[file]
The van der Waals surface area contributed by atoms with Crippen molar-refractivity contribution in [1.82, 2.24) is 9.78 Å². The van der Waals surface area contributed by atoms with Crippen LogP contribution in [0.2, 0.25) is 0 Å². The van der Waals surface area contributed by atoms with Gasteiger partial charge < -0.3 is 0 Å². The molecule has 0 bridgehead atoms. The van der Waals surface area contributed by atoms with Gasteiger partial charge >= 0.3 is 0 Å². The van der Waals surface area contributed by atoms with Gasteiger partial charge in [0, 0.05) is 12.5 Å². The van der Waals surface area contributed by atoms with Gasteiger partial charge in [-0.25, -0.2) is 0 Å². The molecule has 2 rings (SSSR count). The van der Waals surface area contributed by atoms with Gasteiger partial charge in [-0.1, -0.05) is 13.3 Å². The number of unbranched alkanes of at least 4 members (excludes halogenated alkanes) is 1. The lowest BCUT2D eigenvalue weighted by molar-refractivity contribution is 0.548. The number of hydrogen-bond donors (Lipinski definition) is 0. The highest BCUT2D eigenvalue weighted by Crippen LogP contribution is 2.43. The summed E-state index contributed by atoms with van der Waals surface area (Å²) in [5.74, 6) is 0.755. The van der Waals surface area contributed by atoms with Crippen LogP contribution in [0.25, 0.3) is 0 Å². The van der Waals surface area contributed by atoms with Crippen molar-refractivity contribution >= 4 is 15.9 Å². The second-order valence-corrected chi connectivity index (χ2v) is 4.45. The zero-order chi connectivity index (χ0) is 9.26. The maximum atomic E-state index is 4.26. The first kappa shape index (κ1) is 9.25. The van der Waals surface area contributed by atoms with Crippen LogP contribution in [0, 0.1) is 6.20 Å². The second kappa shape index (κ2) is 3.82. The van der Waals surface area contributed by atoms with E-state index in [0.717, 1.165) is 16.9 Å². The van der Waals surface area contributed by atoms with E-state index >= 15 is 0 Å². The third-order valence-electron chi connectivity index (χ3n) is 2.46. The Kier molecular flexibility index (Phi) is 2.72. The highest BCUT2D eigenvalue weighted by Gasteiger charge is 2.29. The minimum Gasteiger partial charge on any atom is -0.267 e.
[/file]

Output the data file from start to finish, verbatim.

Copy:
The van der Waals surface area contributed by atoms with Crippen molar-refractivity contribution in [1.82, 2.24) is 9.78 Å². The van der Waals surface area contributed by atoms with Crippen LogP contribution in [0.2, 0.25) is 0 Å². The van der Waals surface area contributed by atoms with Gasteiger partial charge < -0.3 is 0 Å². The molecule has 0 bridgehead atoms. The van der Waals surface area contributed by atoms with Gasteiger partial charge >= 0.3 is 0 Å². The van der Waals surface area contributed by atoms with Gasteiger partial charge in [0, 0.05) is 12.5 Å². The van der Waals surface area contributed by atoms with Gasteiger partial charge in [-0.25, -0.2) is 0 Å². The molecule has 2 rings (SSSR count). The van der Waals surface area contributed by atoms with Gasteiger partial charge in [-0.1, -0.05) is 13.3 Å². The number of unbranched alkanes of at least 4 members (excludes halogenated alkanes) is 1. The lowest BCUT2D eigenvalue weighted by molar-refractivity contribution is 0.548. The number of hydrogen-bond donors (Lipinski definition) is 0. The highest BCUT2D eigenvalue weighted by Crippen LogP contribution is 2.43. The summed E-state index contributed by atoms with van der Waals surface area (Å²) in [5.74, 6) is 0.755. The van der Waals surface area contributed by atoms with Crippen LogP contribution in [0.25, 0.3) is 0 Å². The van der Waals surface area contributed by atoms with Crippen molar-refractivity contribution >= 4 is 15.9 Å². The second-order valence-corrected chi connectivity index (χ2v) is 4.45. The zero-order chi connectivity index (χ0) is 9.26. The maximum atomic E-state index is 4.26. The first kappa shape index (κ1) is 9.25. The van der Waals surface area contributed by atoms with Crippen LogP contribution in [0, 0.1) is 6.20 Å². The second kappa shape index (κ2) is 3.82. The van der Waals surface area contributed by atoms with E-state index in [0.717, 1.165) is 16.9 Å². The van der Waals surface area contributed by atoms with E-state index >= 15 is 0 Å². The third-order valence-electron chi connectivity index (χ3n) is 2.46. The Kier molecular flexibility index (Phi) is 2.72. The highest BCUT2D eigenvalue weighted by Gasteiger charge is 2.29. The minimum Gasteiger partial charge on any atom is -0.267 e.